The following night in the concert room of the camp site clubhouse a band was playing songs from the sixties and in a very drunken state I asked one of them if I could borrow a microphone when they took their half time break – my debut as a stand-up comedian using all of Freddy Starr’s material, they’d love me, I told myself they’d love me as I rehearsed some of the act in the toilet, so pissed was I that I couldn’t actually focus on myself in the mirror but it was going to be great, dead easy this telling jokes on stage.

Let me tell you now, its not dead easy, in fact its not easy at all, in fact its awful, in fact I am cringing right now at the recollection, when you tell your first joke and no-one laughs (probably because they all went to the Freddie Starr gig the night before too), then you pause and a part of your brain tells you that no-one is laughing while another part of your brain takes a look at the script and confirms that they definitely should be laughing now because that was your best joke, and then the first part of your brain asks the second part of your brain for the details of the next joke but the second parts not listening to the first part, its listening for the audience to start laughing as its cue.

You stand there, alone, everyone is staring at you, you’re pissed, they know you’re pissed, you start to look for a way off the stage and then the second part of your brain feeds you the next joke and the first part of your brain finds itself telling the next joke while the second part prays that the audience will laugh at that one because thats the second best joke you’ve got in your arsenal and they are supposed to be in raptures of laughter by now, not staring at you as though the cat had just coughed you up onto the Chinese silk rug.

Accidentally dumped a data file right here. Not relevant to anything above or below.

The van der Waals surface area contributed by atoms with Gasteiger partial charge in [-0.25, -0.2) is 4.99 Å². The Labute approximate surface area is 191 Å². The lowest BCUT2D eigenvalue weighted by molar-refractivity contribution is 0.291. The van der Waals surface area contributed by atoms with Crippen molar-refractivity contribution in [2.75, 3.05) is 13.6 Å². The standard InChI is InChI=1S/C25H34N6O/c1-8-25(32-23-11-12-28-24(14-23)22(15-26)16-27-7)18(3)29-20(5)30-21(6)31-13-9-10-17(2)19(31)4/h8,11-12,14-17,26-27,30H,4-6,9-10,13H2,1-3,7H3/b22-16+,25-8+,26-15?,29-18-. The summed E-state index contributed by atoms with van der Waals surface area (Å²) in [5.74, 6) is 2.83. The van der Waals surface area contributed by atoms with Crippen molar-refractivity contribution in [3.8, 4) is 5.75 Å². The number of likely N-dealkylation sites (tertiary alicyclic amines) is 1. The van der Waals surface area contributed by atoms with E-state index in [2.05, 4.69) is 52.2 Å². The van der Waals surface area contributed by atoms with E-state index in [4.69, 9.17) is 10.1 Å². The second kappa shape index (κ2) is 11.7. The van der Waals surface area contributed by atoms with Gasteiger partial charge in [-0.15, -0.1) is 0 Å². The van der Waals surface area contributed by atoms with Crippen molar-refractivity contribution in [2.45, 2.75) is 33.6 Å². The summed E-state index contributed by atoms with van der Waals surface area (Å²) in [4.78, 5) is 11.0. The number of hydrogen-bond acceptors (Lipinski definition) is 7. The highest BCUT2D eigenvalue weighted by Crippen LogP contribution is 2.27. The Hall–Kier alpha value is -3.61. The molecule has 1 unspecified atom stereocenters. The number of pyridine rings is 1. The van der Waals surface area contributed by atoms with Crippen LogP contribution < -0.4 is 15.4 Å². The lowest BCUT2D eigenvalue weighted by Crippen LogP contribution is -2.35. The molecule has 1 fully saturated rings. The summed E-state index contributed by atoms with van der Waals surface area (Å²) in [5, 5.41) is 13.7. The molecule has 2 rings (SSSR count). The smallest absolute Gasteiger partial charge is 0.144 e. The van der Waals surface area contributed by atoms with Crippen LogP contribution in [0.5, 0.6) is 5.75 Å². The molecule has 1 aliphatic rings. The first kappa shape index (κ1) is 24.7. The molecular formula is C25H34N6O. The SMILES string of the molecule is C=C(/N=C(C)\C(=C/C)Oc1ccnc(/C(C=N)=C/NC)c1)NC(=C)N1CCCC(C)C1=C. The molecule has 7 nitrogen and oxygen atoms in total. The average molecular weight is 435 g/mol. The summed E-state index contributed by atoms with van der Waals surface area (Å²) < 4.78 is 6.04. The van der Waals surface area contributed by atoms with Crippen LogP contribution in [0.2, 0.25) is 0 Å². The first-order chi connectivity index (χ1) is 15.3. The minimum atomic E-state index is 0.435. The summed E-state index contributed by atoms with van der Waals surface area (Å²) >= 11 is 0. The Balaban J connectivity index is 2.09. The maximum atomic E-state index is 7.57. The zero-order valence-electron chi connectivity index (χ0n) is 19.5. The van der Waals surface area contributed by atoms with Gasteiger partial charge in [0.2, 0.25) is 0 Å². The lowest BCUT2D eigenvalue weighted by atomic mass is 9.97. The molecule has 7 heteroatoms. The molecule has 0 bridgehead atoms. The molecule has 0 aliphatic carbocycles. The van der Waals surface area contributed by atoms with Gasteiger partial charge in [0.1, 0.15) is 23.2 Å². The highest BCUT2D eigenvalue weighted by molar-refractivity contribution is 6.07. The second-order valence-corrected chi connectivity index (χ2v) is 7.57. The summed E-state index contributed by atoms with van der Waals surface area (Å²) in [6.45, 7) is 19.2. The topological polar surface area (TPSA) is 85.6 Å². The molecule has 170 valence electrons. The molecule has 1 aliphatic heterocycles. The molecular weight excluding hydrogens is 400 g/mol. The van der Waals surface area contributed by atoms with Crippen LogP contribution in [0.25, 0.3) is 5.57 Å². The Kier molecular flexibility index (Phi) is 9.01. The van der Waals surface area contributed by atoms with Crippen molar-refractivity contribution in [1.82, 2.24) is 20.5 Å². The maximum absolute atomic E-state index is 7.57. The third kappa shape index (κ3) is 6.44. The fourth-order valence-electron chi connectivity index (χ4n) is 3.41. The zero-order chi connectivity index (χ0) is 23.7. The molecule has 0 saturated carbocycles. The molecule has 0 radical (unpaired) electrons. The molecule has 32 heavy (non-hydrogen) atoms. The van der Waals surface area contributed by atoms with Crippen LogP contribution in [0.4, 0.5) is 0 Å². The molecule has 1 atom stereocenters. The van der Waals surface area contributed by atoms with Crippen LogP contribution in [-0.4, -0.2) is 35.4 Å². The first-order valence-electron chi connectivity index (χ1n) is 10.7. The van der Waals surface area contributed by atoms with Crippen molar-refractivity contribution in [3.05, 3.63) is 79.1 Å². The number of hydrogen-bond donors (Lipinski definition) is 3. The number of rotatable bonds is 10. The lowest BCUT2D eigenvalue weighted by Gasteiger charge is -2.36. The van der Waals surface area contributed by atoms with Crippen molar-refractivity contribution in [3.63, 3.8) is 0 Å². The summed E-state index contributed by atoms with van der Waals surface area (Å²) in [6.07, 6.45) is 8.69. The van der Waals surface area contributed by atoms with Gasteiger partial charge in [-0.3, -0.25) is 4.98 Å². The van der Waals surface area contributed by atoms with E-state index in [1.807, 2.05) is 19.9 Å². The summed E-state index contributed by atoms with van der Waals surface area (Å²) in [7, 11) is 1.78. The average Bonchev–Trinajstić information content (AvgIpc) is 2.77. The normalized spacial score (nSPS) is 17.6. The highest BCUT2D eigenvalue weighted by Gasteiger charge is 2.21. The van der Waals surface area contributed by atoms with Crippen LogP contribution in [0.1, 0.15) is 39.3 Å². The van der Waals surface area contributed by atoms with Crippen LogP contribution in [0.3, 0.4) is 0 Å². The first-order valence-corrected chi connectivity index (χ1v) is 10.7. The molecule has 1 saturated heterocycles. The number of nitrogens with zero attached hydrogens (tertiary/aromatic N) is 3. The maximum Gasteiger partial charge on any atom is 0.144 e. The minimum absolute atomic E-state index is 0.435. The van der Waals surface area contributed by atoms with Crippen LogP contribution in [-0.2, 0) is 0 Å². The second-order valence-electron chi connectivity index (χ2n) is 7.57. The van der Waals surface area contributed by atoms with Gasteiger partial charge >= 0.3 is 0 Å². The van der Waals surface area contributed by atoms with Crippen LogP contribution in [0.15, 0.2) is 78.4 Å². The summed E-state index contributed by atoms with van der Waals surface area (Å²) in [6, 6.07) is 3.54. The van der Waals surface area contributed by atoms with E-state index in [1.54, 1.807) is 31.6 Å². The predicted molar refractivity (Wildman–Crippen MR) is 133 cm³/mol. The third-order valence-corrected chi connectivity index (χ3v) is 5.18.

There is silence after the second joke too, then someone stands up and walks to the bar and you wish that was you and you wish your holiday was over now and you were in the car driving home and that you’ll never see these people again so none of this matters, all you have to do now is get off the stage and find another bar to get very drunk in.

And then the second part of your brain feeds another joke off the script, the same script that was so funny last night when Freddy Starr did it, and the first part of your brain tells the joke and no-one laughs again, and then the jokes come thick and fast and you don’t pause for laughter because there is none, your joke telling just gets faster and faster and then you are running down the stairs and through the room and out onto the tennis courts, down the path, around the swimming pool and you find yourself sitting at the bar at the bottom of the holiday camp, the one where nobody goes, and you’re telling the barman that you’ve just seen a really crap comedian on at the top bar and can he line up lots of beer on the bar please because tonight you’re going to see if its possible to drink so hard that you remember nothing at all in the morning.

35 years later let me tell you, its not possible to drink away memories, not even when you try very hard.